In lower classes, we are taught that the square root of negative numbers can not be taken. However we can take the square root of a negative number, but it involves making use of a new number which is called an imaginary number. So let’s assume some number *i *exists where: *i*^{2} = -1. This *i* is called the imaginary unit. We can observe that we have created a whole new number system (complex numbers), where the square root of *i*^{2} =-1, and *i* is called the imaginary unit. Now, complex numbers comprise of real and purely imaginary numbers. We are already familiar with real numbers for eg: 2, 4.03, and π so let’s talk about pure imaginary numbers.

**Purely Imaginary Number**

A purely imaginary number is a multiple of *i.* So, -5*i*+, 27**i* are all purely imaginary numbers. They are also called non-real numbers. Thus an imaginary number is a number that can be written as a real number multiplied by the imaginary unit *i*. Thus complex numbers are of the form a + b*i*, *where a, b are real constants*. The complex number a + b*i* can be broken down into two parts namely

- The real part (a)
- And the imaginary part (b) [
**not b*i**]

## Powers of Imaginary Unit(i)

We know that *i*^{2 }= -1 but what about other powers of *i*?

Do you see the pattern here?

There is a cycle of i, -1, -i , 1 … where every multiple of 4 is 1.

To sum it up , lets say that i is raised to the power of n .

If 1) n mod 4 == 0 [division by 4 leaves 0 as remainder] then the ans is 1 . eg : i4 = i8 = i12 = 1

2) n mod 4 == 1 [division by 4 leaves 1 as remainder] then the ans is i . eg : i = i5 = i9 = i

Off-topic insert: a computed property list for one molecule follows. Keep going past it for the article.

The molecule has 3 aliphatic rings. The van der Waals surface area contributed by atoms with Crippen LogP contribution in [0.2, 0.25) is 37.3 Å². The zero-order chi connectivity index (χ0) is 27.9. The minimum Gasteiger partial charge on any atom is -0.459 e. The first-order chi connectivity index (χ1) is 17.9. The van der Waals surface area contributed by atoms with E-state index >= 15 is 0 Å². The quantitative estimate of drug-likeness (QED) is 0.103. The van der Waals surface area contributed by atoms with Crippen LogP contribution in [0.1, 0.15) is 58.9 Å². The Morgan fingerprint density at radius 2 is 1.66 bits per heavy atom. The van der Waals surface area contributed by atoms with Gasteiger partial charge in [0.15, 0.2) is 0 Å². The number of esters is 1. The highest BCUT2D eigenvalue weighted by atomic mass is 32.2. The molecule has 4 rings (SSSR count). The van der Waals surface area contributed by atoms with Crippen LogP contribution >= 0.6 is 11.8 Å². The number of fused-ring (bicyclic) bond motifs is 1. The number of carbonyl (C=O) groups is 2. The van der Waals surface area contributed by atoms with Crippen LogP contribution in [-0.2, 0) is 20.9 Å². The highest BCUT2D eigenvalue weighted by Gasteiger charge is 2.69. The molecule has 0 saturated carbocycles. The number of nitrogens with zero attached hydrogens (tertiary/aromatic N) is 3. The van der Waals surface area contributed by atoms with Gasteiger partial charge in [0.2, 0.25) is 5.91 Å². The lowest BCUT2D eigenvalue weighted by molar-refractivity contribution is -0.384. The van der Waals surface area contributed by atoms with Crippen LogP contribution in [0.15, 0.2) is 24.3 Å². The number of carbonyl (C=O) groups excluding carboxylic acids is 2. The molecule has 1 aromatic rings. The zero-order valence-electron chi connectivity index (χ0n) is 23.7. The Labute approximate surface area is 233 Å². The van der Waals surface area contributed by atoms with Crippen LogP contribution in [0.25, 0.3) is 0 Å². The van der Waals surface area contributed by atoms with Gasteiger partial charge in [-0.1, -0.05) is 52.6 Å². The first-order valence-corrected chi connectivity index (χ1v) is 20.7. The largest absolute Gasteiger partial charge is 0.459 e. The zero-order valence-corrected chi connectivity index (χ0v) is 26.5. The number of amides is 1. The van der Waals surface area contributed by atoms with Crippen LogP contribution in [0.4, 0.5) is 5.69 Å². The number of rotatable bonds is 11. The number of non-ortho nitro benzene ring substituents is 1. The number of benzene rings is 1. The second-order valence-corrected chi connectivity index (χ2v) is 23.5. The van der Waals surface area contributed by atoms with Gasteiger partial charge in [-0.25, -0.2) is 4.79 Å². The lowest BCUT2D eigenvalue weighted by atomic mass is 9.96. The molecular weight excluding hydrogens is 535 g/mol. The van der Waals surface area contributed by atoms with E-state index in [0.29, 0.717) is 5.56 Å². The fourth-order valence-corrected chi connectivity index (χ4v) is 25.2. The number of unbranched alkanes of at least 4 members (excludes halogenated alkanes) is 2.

3) n mod 4 == 2 [division by 4 leaves 2 as remainder] then the ans is -1 . eg : i6 = i10 = -1

4) n mod 4 == 3 [division by 4 leaves 3 as remainder] then the ans is -i . eg : i3 = i7 = -i

### Examples:

## Simplifying Roots of Negative Numbers

**Example 1:** Suppose you are asked to evaluate the square root of -121.

**Example 2:** Suppose you are asked to evaluate the square root of -(1/9).

**Principal Square Root of Number**

The principal Square Root of a non-negative real number is the non-negative square root.

**Example:**

The principal square root of a * b **can not** be broken down into the principal square root of a * principal square root of b** if both a and b are negative**.

**Principal Square Root of -1:** The imaginary unit is defined as i^{2} = −1. Using this notation, we can think of i as the square root of −1, but we also have (−i)^{2} = i^{2} = −1 and so −i is also a square root of −1. But by convention, the principal square root of −1 is i, or more generally, if x is any non-negative number, then the principal square root of −x is:

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